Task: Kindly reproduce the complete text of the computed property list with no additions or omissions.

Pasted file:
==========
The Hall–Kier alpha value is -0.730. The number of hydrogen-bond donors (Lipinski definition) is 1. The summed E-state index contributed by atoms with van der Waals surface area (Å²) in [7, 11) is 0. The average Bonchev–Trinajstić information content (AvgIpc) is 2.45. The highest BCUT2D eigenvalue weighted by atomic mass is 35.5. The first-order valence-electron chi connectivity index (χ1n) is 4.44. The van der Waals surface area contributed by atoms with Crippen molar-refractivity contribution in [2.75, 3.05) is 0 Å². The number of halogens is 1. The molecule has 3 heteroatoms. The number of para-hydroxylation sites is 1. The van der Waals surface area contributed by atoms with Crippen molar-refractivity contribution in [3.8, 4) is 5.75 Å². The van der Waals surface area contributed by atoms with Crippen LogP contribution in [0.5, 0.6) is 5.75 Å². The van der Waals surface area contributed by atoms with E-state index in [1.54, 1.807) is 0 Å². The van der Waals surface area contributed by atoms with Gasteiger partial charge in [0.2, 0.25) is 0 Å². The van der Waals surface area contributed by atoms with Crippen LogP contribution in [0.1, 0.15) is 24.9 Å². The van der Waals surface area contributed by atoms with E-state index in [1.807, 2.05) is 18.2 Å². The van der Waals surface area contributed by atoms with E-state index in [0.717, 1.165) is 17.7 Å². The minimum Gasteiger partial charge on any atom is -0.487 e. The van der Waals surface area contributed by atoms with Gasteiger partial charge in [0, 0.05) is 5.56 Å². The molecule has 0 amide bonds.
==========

The Hall–Kier alpha value is -0.730. The number of hydrogen-bond donors (Lipinski definition) is 1. The summed E-state index contributed by atoms with van der Waals surface area (Å²) in [7, 11) is 0. The average Bonchev–Trinajstić information content (AvgIpc) is 2.45. The highest BCUT2D eigenvalue weighted by atomic mass is 35.5. The first-order valence-electron chi connectivity index (χ1n) is 4.44. The van der Waals surface area contributed by atoms with Crippen molar-refractivity contribution in [2.75, 3.05) is 0 Å². The number of halogens is 1. The molecule has 3 heteroatoms. The number of para-hydroxylation sites is 1. The van der Waals surface area contributed by atoms with Crippen molar-refractivity contribution in [3.8, 4) is 5.75 Å². The van der Waals surface area contributed by atoms with Crippen LogP contribution in [0.5, 0.6) is 5.75 Å². The van der Waals surface area contributed by atoms with E-state index in [1.54, 1.807) is 0 Å². The van der Waals surface area contributed by atoms with Gasteiger partial charge in [0.2, 0.25) is 0 Å². The van der Waals surface area contributed by atoms with Crippen LogP contribution in [0.1, 0.15) is 24.9 Å². The van der Waals surface area contributed by atoms with E-state index in [1.807, 2.05) is 18.2 Å². The van der Waals surface area contributed by atoms with E-state index in [0.717, 1.165) is 17.7 Å². The minimum Gasteiger partial charge on any atom is -0.487 e. The van der Waals surface area contributed by atoms with Gasteiger partial charge in [0, 0.05) is 5.56 Å². The molecule has 0 amide bonds.